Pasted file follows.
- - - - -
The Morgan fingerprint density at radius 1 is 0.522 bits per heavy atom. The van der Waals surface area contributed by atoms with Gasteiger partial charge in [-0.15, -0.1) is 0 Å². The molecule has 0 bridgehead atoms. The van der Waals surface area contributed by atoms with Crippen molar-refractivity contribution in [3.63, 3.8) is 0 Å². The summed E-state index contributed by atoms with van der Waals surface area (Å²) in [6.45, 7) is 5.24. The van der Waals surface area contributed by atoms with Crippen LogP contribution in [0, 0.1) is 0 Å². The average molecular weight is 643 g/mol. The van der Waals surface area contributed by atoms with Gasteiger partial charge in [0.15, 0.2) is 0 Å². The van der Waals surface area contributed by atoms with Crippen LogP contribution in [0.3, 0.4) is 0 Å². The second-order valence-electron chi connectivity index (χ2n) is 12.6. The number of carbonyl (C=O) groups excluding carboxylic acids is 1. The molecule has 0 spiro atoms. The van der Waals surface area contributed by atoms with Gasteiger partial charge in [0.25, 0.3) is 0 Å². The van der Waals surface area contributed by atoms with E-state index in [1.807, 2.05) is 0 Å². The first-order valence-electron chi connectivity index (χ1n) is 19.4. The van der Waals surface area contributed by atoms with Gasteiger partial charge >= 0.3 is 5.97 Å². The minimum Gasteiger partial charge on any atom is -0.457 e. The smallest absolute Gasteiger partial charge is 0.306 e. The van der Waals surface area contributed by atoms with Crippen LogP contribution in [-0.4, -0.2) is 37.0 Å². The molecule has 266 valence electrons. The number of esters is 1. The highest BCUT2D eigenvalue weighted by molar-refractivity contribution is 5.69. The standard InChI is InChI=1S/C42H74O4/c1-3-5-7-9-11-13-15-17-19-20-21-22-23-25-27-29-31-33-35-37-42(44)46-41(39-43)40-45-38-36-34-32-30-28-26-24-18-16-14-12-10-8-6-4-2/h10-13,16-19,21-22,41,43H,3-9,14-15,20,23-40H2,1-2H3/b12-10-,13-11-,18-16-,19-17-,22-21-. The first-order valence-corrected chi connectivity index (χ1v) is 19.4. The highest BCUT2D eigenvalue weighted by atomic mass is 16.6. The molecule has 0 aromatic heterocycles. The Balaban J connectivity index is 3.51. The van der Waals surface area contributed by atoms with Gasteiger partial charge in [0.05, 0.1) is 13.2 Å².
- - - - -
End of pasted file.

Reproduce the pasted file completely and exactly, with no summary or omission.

The Morgan fingerprint density at radius 1 is 0.522 bits per heavy atom. The van der Waals surface area contributed by atoms with Gasteiger partial charge in [-0.15, -0.1) is 0 Å². The molecule has 0 bridgehead atoms. The van der Waals surface area contributed by atoms with Crippen molar-refractivity contribution in [3.63, 3.8) is 0 Å². The summed E-state index contributed by atoms with van der Waals surface area (Å²) in [6.45, 7) is 5.24. The van der Waals surface area contributed by atoms with Crippen LogP contribution in [0, 0.1) is 0 Å². The average molecular weight is 643 g/mol. The van der Waals surface area contributed by atoms with Gasteiger partial charge in [0.15, 0.2) is 0 Å². The van der Waals surface area contributed by atoms with Crippen LogP contribution in [0.3, 0.4) is 0 Å². The second-order valence-electron chi connectivity index (χ2n) is 12.6. The number of carbonyl (C=O) groups excluding carboxylic acids is 1. The molecule has 0 spiro atoms. The van der Waals surface area contributed by atoms with Gasteiger partial charge in [0.25, 0.3) is 0 Å². The van der Waals surface area contributed by atoms with E-state index in [1.807, 2.05) is 0 Å². The first-order valence-electron chi connectivity index (χ1n) is 19.4. The van der Waals surface area contributed by atoms with Gasteiger partial charge >= 0.3 is 5.97 Å². The minimum Gasteiger partial charge on any atom is -0.457 e. The smallest absolute Gasteiger partial charge is 0.306 e. The van der Waals surface area contributed by atoms with Crippen LogP contribution in [-0.4, -0.2) is 37.0 Å². The molecule has 266 valence electrons. The number of esters is 1. The highest BCUT2D eigenvalue weighted by molar-refractivity contribution is 5.69. The standard InChI is InChI=1S/C42H74O4/c1-3-5-7-9-11-13-15-17-19-20-21-22-23-25-27-29-31-33-35-37-42(44)46-41(39-43)40-45-38-36-34-32-30-28-26-24-18-16-14-12-10-8-6-4-2/h10-13,16-19,21-22,41,43H,3-9,14-15,20,23-40H2,1-2H3/b12-10-,13-11-,18-16-,19-17-,22-21-. The first-order valence-corrected chi connectivity index (χ1v) is 19.4. The highest BCUT2D eigenvalue weighted by atomic mass is 16.6. The molecule has 0 aromatic heterocycles. The Balaban J connectivity index is 3.51. The van der Waals surface area contributed by atoms with Gasteiger partial charge in [0.05, 0.1) is 13.2 Å².